Whether the plane that “belly landed” in Tanapag Harbor, as Josephine described it to Sheft, who was later indirectly quoted by Briand in his book, was a Japanese seaplane or land-based aircraft is still not known, and remains one of the more nagging of many unresolved questions in the Earhart-arrival-on-Saipan scenario.
But these are the natural problems that arise when a 34-year-old woman is relating an incident she witnessed as a youth of 11. Josephine Blanco Akiyama will always be remembered as the first and best known of the Saipan witnesses, whose account as initially reported by Briand spurred Goerner’s four highly publicized investigative trips to Saipan, and without which Goerner’s blockbuster The Search for Amelia Earhart would never have been written.
In fact, it’s not an exaggeration to say that it was Josephine’s story that made it possible for a few intrepid truth seekers to break through the decades-old establishment truth embargo and set out upon the real modern search for Amelia Earhart. It is no small distinction.
Anyone familiar with the Earhart saga knows that in 1987 the Republic of the Marshall Islands issued a set of four commemorative stamps and envelope covers in honor of the fiftieth anniversary of Amelia’s crash-landing off Barre Island, in the northwest section of Mili Atoll, on July 2, 1937.
The story depicted in the stamps is based largely on the narrative in Vincent V. Loomis’ 1983 book, Amelia Earhart: The Final Story, though not all of it can be considered accurate. For example, no evidence exists to support the idea presented by the authors of the one-page information sheet issued with the stamps that the fliers were taken from Jaluit to Truk, and then to Saipan. On the contrary, we have plenty of witness testimony that Earhart and Noonan were taken from Jaluit to Kwajalein, and then to Saipan.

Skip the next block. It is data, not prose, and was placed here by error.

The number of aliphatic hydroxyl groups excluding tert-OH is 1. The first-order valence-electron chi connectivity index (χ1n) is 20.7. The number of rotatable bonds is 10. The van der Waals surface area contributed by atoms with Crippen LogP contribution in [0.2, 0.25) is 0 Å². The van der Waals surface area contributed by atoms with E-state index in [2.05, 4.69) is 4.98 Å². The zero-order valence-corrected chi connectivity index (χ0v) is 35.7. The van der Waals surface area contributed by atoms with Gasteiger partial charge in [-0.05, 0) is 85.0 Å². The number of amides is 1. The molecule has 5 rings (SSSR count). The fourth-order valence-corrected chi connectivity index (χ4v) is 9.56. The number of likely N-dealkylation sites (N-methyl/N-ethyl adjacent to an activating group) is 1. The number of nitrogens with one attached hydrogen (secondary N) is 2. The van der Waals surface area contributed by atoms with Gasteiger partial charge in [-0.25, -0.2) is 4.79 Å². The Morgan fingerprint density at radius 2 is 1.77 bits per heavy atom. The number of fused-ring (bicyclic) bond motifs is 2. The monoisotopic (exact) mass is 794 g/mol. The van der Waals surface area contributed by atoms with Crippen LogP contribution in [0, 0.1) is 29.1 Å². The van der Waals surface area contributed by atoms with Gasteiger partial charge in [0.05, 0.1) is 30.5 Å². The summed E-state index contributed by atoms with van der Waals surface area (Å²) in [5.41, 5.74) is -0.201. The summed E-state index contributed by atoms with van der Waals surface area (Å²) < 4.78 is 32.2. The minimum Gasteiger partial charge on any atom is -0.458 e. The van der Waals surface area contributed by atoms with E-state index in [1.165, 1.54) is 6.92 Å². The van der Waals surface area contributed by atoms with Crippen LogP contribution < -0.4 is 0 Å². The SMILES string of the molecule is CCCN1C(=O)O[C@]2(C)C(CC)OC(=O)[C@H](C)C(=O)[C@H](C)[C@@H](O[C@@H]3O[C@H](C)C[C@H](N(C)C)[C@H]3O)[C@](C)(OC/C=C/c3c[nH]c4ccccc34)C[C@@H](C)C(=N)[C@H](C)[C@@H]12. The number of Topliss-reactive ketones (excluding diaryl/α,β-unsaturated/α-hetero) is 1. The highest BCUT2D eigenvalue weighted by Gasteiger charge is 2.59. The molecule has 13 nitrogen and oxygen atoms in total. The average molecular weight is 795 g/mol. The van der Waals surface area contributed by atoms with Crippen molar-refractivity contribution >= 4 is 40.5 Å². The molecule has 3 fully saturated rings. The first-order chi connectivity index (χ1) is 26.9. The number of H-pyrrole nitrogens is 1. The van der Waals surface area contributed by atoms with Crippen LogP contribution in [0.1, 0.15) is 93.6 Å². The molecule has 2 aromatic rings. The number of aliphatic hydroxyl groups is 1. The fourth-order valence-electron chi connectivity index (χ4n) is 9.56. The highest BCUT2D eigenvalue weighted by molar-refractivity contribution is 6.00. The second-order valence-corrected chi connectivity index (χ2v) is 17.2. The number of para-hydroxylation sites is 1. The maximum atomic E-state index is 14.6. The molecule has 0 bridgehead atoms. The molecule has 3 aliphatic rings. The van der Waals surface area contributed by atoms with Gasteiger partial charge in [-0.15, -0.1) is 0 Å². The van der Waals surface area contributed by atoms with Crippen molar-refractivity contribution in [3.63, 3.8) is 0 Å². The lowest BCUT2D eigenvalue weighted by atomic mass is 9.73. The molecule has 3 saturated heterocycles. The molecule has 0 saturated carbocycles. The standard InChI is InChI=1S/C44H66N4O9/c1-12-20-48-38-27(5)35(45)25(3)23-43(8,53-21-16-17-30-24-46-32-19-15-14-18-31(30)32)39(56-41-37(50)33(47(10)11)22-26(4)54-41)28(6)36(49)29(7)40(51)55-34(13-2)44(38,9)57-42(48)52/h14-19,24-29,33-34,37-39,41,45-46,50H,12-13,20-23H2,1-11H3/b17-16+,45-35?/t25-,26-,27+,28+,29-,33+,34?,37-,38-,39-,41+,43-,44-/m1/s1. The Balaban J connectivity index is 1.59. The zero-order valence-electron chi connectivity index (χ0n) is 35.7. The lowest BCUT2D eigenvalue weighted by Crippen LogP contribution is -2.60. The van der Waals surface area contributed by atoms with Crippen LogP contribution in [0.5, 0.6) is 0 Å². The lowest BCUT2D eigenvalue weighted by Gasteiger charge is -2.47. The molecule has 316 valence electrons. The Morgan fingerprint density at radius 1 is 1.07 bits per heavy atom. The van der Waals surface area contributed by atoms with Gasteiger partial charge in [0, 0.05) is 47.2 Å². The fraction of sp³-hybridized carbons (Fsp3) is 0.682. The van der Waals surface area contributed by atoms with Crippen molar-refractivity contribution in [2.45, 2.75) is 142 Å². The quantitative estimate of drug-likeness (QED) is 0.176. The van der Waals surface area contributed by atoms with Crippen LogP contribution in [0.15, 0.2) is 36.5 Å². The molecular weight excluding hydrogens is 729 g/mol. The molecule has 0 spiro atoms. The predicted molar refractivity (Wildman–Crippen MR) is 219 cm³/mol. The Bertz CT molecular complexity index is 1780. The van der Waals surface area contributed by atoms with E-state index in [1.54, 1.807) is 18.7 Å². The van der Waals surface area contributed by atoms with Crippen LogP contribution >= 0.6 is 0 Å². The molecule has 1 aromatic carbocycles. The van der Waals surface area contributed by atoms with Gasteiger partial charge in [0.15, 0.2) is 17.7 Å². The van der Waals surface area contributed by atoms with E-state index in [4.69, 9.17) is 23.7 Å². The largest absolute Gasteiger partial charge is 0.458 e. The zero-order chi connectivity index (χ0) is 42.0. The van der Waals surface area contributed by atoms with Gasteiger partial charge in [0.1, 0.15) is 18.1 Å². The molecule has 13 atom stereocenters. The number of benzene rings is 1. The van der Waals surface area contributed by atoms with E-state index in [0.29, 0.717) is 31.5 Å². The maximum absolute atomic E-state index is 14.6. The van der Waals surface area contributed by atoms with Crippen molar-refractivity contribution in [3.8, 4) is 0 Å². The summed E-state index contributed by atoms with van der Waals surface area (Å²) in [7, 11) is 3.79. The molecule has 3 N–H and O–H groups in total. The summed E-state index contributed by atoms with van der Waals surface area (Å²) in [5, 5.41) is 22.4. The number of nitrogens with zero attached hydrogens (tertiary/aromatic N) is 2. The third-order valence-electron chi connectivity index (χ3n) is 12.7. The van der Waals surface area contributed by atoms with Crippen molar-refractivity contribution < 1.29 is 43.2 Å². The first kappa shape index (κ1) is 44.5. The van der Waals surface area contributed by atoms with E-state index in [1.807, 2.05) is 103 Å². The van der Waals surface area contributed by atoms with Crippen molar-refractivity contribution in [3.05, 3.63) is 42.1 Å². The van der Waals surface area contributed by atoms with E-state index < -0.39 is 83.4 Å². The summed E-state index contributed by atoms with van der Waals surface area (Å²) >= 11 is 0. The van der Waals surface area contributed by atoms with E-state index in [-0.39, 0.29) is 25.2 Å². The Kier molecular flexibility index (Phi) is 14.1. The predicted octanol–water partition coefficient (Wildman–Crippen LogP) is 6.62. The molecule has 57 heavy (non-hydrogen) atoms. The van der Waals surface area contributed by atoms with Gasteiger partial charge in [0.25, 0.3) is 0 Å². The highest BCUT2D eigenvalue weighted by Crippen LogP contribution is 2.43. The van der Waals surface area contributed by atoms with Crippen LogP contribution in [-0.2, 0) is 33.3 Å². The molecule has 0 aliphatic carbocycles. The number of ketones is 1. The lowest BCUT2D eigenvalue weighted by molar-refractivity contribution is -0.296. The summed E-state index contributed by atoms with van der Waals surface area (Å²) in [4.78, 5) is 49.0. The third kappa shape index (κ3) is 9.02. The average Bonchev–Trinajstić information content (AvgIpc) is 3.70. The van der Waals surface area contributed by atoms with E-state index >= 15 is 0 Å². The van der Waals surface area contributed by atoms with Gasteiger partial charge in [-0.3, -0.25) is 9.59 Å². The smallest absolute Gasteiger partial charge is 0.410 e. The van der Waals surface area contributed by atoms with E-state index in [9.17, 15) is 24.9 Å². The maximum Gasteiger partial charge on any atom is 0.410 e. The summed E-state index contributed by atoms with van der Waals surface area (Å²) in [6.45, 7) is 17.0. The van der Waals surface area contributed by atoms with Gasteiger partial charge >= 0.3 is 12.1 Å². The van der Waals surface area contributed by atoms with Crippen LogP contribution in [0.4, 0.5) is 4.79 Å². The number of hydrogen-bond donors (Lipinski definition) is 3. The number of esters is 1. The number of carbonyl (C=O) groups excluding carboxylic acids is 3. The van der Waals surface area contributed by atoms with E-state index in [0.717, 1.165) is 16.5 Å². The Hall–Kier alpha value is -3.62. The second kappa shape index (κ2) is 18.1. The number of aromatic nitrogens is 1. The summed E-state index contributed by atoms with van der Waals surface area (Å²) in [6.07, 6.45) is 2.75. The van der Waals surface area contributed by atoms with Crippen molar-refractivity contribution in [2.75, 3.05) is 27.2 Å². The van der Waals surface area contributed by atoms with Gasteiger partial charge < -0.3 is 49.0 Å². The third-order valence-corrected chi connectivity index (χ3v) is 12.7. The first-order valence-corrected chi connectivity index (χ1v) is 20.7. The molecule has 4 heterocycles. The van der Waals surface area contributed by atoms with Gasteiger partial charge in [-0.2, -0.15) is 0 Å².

Likewise, the statement that Earhart and Noonan, once realizing they were lost, “implemented their contingency plan and turned into a WNW course for the Gilberts,” and eventually found themselves at Mili Atoll, is speculation and not a known fact. Though this could have happened, we simply do not know precisely how or why Earhart and Noonan landed off Barre Island, only that they did indeed do so.
Shortly after publication of Amelia Earhart: The Truth at Last, in the summer of 2012, Frank Benjamin, an Earhart researcher and educator who was teaching at Anne Arundal Community College, in Arnold, Md., sent me the syllabus for his course, “Mysteries of History and Science.”
The Earhart disappearance was the featured event in “Mysteries of History and Science,” and Truth at Last was the only textbook named in the syllabus. To my knowledge, this was the first and only time this book has been the textbook for a college course, thanks to Benjamin.
Among the materials Frank sent me was the original information sheet that described the creation of the 1987 Marshall Islands stamps and covers, issued by the Marshall Islands Philatelic Bureau. Below, for both the discerning collector and the slightly interested, is the contents of the sheet’s contents, and some of the covers and stamps that it described.
The disappearance of American aviatrix Amelia Earhart during her around-the-world flight attempt in 1937 has been one of aviation’s great unsolved mysteries. Recent investigations by Vincent Looms and David Kabua (son of Marshalls President Amata Kabua) have led to eyewitness accounts of what happened to Earhart and her navigator Frederick Noonan. This issue is based on those accounts.
The Amelia Earhart commemorative is the Marshall Islands CAPEX ’87 issue, released concurrently at Majuro, capital of the Marshalls, and Toronto, Canada. Earhart tended wounded soldiers in a Toronto hospital during World War I, and her first brush with the excitement of aviation came at the Toronto Aero Club Fete of 1918.
Her associations with Canada continued: her 1928 flight, in which she was the first woman to fly the Atlantic, went from Boston, MA, Halifax, NS, and Trepassey, NWF to Carmarthen Bay, Wales; her flight of 1932, when she became the first woman to solo the Atlantic, was routed from Teterboro, NJ to St. John, NB, to harbor Grace, NWF and on to Culmore, Ireland.